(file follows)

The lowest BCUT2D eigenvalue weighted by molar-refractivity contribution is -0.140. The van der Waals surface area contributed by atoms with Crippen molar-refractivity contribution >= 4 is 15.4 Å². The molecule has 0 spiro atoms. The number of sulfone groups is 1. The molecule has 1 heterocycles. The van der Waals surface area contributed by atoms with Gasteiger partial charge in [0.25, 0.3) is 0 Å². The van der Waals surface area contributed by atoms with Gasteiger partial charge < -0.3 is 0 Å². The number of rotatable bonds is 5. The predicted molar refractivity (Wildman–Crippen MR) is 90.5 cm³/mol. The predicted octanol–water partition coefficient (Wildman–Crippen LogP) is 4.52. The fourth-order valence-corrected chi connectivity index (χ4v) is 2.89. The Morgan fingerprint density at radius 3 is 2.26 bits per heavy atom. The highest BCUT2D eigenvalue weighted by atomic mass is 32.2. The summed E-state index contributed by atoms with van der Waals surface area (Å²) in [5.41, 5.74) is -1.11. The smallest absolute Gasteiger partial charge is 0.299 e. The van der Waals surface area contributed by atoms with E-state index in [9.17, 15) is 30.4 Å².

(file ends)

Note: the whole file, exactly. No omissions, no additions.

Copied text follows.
The lowest BCUT2D eigenvalue weighted by molar-refractivity contribution is -0.140. The van der Waals surface area contributed by atoms with Crippen molar-refractivity contribution >= 4 is 15.4 Å². The molecule has 0 spiro atoms. The number of sulfone groups is 1. The molecule has 1 heterocycles. The van der Waals surface area contributed by atoms with Gasteiger partial charge in [0.25, 0.3) is 0 Å². The van der Waals surface area contributed by atoms with Gasteiger partial charge < -0.3 is 0 Å². The number of rotatable bonds is 5. The predicted molar refractivity (Wildman–Crippen MR) is 90.5 cm³/mol. The predicted octanol–water partition coefficient (Wildman–Crippen LogP) is 4.52. The fourth-order valence-corrected chi connectivity index (χ4v) is 2.89. The Morgan fingerprint density at radius 3 is 2.26 bits per heavy atom. The highest BCUT2D eigenvalue weighted by atomic mass is 32.2. The summed E-state index contributed by atoms with van der Waals surface area (Å²) in [5.41, 5.74) is -1.11. The smallest absolute Gasteiger partial charge is 0.299 e. The van der Waals surface area contributed by atoms with E-state index in [9.17, 15) is 30.4 Å².